Personalized Medicine for Chronic, Complex Diseases: Chronic Obstructive Pulmonary Disease as an Example

Josiah E Radder; Steven D Shapiro; Annerose Berndt


Personalized Medicine. 2014;11(7):669-679. 

In This Article

The Challenge of Personalized Medicine for Chronic Disease

As the Human Genome Project approached its goal of sequencing the human genome at the beginning of the 21st century, there was significant speculation regarding the impact of this achievement.[1] Some predicted that the results would be immediate, allowing medicine to progress rapidly into a world in which we would have "an intimate knowledge of the propensities of each individual for multifactorial disorders".[2] Others were more circumspect but also perceived that, given time, the genetic code would offer valuable clinical insights into a broad range of diseases.[3]

It was in this context that early adopters of the term 'personalized medicine' began to think about a future in which individual genetic variability, newly available on an unprecedented scale, would affect the way that therapeutics would be designed and applied.[4] Since then, the term has been used broadly to describe medicine that utilizes a range of individual variability – from large 'omics' data to variations of common laboratory measurements – in order to provide better applications and dosing of drugs and improved clinical stratification of patients, as well as to identify biomarkers that indicate susceptibility to or severity of disease. A number of terms have been used to describe this approach, including individualized medicine,[5] network medicine,[6] stratified medicine,[7] precision medicine[8] and P4 medicine: personalized, predictive, preventive and participatory.[9]

Some fields have been more successful than others in utilizing genomic and individual clinical information in order to advance not only research discovery, but also clinical decision-making. In cancer therapeutics, the recognition that many cases of familial hereditary breast cancer can be attributed to mutations in the BRCA1 and BRCA2 genes was a valuable confirmation that certain subtypes of cancers could be clinically managed differently from others.[10,11] Since then, targeted therapies have been developed in order to treat other subsets of breast cancer (e.g., tamoxifen and trastuzumab),[12,13] as well as other cancer types, including chronic myelogenous leukemia (imatinib), gastrointestinal stromal tumors (imatinib),[14] metastatic melanoma (vemurafenib)[15] and non-small-cell lung cancer (gefitinib).[16] Each of these therapies relies on the molecular analysis of the tumor in order to place patients into more individualized treatment groups. Similarly, the field of pharmacogenomics has long been successful in recognizing that not every patient responds to drugs in the same way, and there are currently over 100 US FDA-approved pharmaceuticals that contain pharmacogenomics recommendations in their labeling.[17] A clinically utilized example is HLA typing in order to predict common adverse drug reactions.[18]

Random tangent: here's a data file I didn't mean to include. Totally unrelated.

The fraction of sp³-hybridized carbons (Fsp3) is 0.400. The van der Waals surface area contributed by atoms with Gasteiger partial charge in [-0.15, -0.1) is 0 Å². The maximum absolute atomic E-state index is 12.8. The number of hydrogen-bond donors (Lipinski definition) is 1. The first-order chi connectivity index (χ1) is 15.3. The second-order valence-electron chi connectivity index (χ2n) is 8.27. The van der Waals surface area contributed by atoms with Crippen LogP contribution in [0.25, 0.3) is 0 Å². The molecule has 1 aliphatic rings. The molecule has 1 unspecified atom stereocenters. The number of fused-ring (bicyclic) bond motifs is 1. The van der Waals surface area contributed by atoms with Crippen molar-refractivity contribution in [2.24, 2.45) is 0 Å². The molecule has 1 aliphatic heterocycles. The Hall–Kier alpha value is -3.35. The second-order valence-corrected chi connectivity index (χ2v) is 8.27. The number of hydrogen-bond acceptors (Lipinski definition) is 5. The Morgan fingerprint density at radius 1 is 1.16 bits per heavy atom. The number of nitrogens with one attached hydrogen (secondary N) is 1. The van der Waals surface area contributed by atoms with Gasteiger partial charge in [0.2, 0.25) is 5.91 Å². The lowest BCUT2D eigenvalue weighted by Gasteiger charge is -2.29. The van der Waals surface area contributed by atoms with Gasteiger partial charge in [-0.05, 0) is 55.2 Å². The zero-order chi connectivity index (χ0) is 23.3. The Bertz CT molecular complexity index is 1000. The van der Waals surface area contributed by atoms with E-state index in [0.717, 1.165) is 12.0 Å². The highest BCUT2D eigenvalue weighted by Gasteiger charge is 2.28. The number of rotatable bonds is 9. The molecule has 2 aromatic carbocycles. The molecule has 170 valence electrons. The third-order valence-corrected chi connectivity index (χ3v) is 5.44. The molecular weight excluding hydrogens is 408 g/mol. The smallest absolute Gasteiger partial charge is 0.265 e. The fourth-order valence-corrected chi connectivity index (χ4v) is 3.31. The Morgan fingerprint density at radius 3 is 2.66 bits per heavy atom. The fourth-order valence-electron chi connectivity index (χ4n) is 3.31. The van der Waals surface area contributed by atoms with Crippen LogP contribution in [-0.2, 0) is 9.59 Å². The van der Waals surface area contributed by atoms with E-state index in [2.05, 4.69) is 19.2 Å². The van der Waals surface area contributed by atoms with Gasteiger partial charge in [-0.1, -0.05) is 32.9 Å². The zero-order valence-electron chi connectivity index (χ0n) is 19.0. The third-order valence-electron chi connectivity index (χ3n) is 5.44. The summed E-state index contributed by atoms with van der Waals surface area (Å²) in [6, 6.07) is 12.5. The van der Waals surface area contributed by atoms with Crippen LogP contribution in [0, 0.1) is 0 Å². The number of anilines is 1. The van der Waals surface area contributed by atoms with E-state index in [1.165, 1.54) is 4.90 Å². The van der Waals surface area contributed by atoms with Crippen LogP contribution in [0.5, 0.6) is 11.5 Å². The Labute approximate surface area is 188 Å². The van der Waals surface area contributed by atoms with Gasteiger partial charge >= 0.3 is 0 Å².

In contrast to the fields of pharmacogenomics and cancer therapeutics, relatively few personalized therapies exist for chronic, complex diseases. This is despite WHO statistics that chronic cardiovascular, lung and metabolic diseases are among the top ten killers in the world.[19] Indeed, over 70% of care in the USA today is for chronic diseases, and this will increase as our population ages.[20] Instead, the majority of therapeutics for these diseases utilize a one-size-fits-all approach. It is in part the complexity of these diseases that have made them so difficult to manage in a personalized way. Many chronic diseases are in reality heterogeneous syndromes that have a wide spectrum of clinical manifestations, with the pathogenesis of each presentation attributable to multiple interacting genetic and environmental factors.

In this article, we will describe the current status of personalized medicine for chronic, complex diseases using chronic obstructive pulmonary disease (COPD) as an example. After looking at the genotypic and phenotypic challenges yet to be overcome in COPD, we offer insights into the approaches that we think will further our ability to personalize medicine for this complex disease. We go on to discuss some of the technological tools for both research and clinical purposes that must be improved in order to combine genotype and phenotype and then return these findings to the clinic. Finally, we assert that, for perhaps the first time in history, we have the technology available to begin to bring personalized medicine for chronic, complex diseases to the clinic, but that this will require participation between physicians, researchers, bioinformaticians and providers.